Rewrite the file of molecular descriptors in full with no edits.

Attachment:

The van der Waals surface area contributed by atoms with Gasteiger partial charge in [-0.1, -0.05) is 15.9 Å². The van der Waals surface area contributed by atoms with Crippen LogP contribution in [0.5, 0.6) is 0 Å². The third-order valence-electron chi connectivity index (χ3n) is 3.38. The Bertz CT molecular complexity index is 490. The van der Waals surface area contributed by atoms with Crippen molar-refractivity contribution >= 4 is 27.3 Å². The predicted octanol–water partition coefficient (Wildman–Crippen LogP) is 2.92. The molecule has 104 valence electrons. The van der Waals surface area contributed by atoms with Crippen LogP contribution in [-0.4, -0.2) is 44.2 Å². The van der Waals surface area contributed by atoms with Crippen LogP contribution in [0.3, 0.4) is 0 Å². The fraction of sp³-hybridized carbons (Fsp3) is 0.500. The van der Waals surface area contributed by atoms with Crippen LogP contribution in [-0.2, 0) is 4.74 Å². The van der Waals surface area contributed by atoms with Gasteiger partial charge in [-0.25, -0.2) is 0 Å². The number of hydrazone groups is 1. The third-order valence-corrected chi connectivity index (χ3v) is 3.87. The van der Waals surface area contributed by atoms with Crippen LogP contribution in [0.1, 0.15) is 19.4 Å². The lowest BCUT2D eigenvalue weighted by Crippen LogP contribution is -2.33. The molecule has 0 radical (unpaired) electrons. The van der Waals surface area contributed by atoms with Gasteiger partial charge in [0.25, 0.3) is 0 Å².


The van der Waals surface area contributed by atoms with Gasteiger partial charge in [-0.1, -0.05) is 15.9 Å². The van der Waals surface area contributed by atoms with Crippen LogP contribution in [0.5, 0.6) is 0 Å². The third-order valence-electron chi connectivity index (χ3n) is 3.38. The Bertz CT molecular complexity index is 490. The van der Waals surface area contributed by atoms with Crippen molar-refractivity contribution >= 4 is 27.3 Å². The predicted octanol–water partition coefficient (Wildman–Crippen LogP) is 2.92. The molecule has 104 valence electrons. The van der Waals surface area contributed by atoms with Crippen LogP contribution in [-0.4, -0.2) is 44.2 Å². The van der Waals surface area contributed by atoms with Crippen LogP contribution in [0.3, 0.4) is 0 Å². The fraction of sp³-hybridized carbons (Fsp3) is 0.500. The van der Waals surface area contributed by atoms with Crippen LogP contribution in [-0.2, 0) is 4.74 Å². The van der Waals surface area contributed by atoms with Gasteiger partial charge in [-0.25, -0.2) is 0 Å². The number of hydrazone groups is 1. The third-order valence-corrected chi connectivity index (χ3v) is 3.87. The van der Waals surface area contributed by atoms with Crippen LogP contribution in [0.1, 0.15) is 19.4 Å². The lowest BCUT2D eigenvalue weighted by Crippen LogP contribution is -2.33. The molecule has 0 radical (unpaired) electrons. The van der Waals surface area contributed by atoms with Gasteiger partial charge in [0.25, 0.3) is 0 Å².